Over the past two summers Russell Library intern Kaylynn Washnock assisted in curating the new exhibit, “Seeing Georgia: Changing Visions of Tourism in the Modern South” opening September 18th in the Russell Library’s Harrison Feature Gallery. The exhibit investigates how the state transformed itself from a way station along the route to Florida into a tourist destination during the twentieth century. It addition to highlighting six popular destinations in Georgia the exhibit considers questions of access, preservation, and economics – who could go, how they got there, and what motivated them to visit different attractions. The exhibit also explores the professionalization of the tourism industry and the roles of modern amenities in shaping the modern tourist experience. This post is one in a series where Kaylynn offers a preview of the exhibition.  

Advertisement produced by the Georgia Department
of Commerce, ca. 1960s. Courtesy of Ed Jackson.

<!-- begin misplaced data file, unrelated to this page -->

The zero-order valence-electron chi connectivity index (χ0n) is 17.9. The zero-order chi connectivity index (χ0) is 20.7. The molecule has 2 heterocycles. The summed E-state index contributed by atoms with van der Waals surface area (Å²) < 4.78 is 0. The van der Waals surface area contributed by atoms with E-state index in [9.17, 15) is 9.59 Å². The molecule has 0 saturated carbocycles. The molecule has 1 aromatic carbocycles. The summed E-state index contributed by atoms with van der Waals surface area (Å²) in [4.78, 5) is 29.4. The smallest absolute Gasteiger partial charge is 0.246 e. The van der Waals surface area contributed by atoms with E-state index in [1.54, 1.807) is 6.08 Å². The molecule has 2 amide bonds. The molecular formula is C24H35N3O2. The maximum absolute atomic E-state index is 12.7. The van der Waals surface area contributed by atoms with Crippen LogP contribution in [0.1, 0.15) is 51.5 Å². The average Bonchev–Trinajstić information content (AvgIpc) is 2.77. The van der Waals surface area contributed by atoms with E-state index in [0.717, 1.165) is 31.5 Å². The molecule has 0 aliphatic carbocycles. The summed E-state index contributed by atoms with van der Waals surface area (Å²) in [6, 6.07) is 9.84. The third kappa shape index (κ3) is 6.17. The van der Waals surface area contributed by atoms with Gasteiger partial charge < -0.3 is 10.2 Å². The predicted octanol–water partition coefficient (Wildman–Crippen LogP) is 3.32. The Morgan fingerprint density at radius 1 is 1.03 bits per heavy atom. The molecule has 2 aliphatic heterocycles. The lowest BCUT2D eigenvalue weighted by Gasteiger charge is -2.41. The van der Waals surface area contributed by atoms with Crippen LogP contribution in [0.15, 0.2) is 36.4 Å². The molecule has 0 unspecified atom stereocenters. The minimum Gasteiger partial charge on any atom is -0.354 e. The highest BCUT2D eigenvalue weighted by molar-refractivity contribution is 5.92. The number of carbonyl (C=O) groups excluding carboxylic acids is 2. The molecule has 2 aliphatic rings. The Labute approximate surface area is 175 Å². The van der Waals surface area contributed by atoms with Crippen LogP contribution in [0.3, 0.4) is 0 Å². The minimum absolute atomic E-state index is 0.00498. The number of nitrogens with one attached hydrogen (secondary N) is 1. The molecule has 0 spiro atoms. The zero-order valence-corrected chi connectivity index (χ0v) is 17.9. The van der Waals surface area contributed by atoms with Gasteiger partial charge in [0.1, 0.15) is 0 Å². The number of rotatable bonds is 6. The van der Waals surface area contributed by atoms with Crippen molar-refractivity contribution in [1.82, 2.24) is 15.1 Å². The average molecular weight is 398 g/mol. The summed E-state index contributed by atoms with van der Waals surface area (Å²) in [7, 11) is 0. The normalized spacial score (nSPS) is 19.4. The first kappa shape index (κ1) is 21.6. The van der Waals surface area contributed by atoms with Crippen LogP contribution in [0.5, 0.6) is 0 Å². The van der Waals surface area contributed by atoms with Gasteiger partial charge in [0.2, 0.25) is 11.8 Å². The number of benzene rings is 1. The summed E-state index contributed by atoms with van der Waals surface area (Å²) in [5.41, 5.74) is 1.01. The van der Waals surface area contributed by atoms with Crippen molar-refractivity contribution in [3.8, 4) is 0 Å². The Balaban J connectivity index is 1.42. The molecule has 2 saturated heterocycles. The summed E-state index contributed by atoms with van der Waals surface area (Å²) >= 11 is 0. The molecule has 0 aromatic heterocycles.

Bill Hardman, Sr., ca. 1960s
In the early twentieth century, most tourists saw Georgia as a place they drove through on the way to a beach destination in Florida. There was no state run division of tourism and no annual allocation for marketing local attractions. Beginning in the 1940s, state officials set their sights on turning Georgia into a “stop over” destination in hopes of capturing some of the tourist dollars headed further south. The administration of Governor Ernest Vandiver Jr. saw tourism as integral to the state’s growing economy and in 1959 named Colbert, Georgia native, Bill Hardman director of the state’s newly created Tourism Division.

Betty Sanders, first lady of Georgia,
at a tourism event, ca. 1964.

Interior of Georgia Visitors Center.
First Georgia Welcome Center in
Sylvania, ca. 1961.
Jill Severn and I took a short drive up to Dahlonega in late July to meet Bill Hardman Jr., the son of the late Bill Hardman, Sr. He shared stories of his father and ephemera his father saved during his career with the Tourism Division. While serving as the state's tourism director, Hardman revolutionized Georgia’s image
among vacationers. He was the driving force behind the creation of Georgia’s Welcome Centers as well as clever campaigns like “See Georgia First” and “Stop and See Georgia.” Through his efforts, the state shed its reputation for speed traps, clip-joints and poor roads.
Governor Carl Sanders dedicating
Georgia Welcome Center, ca. 1964.